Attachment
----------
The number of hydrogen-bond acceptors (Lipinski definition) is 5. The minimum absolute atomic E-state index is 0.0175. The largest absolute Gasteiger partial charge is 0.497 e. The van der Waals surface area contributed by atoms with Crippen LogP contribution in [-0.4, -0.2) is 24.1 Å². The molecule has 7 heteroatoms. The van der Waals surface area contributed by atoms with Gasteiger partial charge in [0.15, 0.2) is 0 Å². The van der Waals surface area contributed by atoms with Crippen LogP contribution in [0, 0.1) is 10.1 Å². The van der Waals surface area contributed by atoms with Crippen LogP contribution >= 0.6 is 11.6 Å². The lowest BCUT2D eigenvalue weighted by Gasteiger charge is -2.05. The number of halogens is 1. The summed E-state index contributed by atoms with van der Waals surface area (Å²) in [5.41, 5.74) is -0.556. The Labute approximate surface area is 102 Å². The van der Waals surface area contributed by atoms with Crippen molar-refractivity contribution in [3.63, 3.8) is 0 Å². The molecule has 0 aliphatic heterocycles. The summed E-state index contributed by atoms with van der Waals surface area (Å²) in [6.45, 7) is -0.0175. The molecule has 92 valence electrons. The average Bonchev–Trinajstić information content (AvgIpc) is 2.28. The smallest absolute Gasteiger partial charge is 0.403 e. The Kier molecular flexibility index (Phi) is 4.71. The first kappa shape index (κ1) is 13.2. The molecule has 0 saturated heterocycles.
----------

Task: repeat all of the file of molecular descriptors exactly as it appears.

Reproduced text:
The number of hydrogen-bond acceptors (Lipinski definition) is 5. The minimum absolute atomic E-state index is 0.0175. The largest absolute Gasteiger partial charge is 0.497 e. The van der Waals surface area contributed by atoms with Crippen LogP contribution in [-0.4, -0.2) is 24.1 Å². The molecule has 7 heteroatoms. The van der Waals surface area contributed by atoms with Gasteiger partial charge in [0.15, 0.2) is 0 Å². The van der Waals surface area contributed by atoms with Crippen LogP contribution in [0, 0.1) is 10.1 Å². The van der Waals surface area contributed by atoms with Crippen LogP contribution >= 0.6 is 11.6 Å². The lowest BCUT2D eigenvalue weighted by Gasteiger charge is -2.05. The number of halogens is 1. The summed E-state index contributed by atoms with van der Waals surface area (Å²) in [5.41, 5.74) is -0.556. The Labute approximate surface area is 102 Å². The van der Waals surface area contributed by atoms with Crippen molar-refractivity contribution in [3.63, 3.8) is 0 Å². The molecule has 0 aliphatic heterocycles. The summed E-state index contributed by atoms with van der Waals surface area (Å²) in [6.45, 7) is -0.0175. The molecule has 92 valence electrons. The average Bonchev–Trinajstić information content (AvgIpc) is 2.28. The smallest absolute Gasteiger partial charge is 0.403 e. The Kier molecular flexibility index (Phi) is 4.71. The first kappa shape index (κ1) is 13.2. The molecule has 0 saturated heterocycles.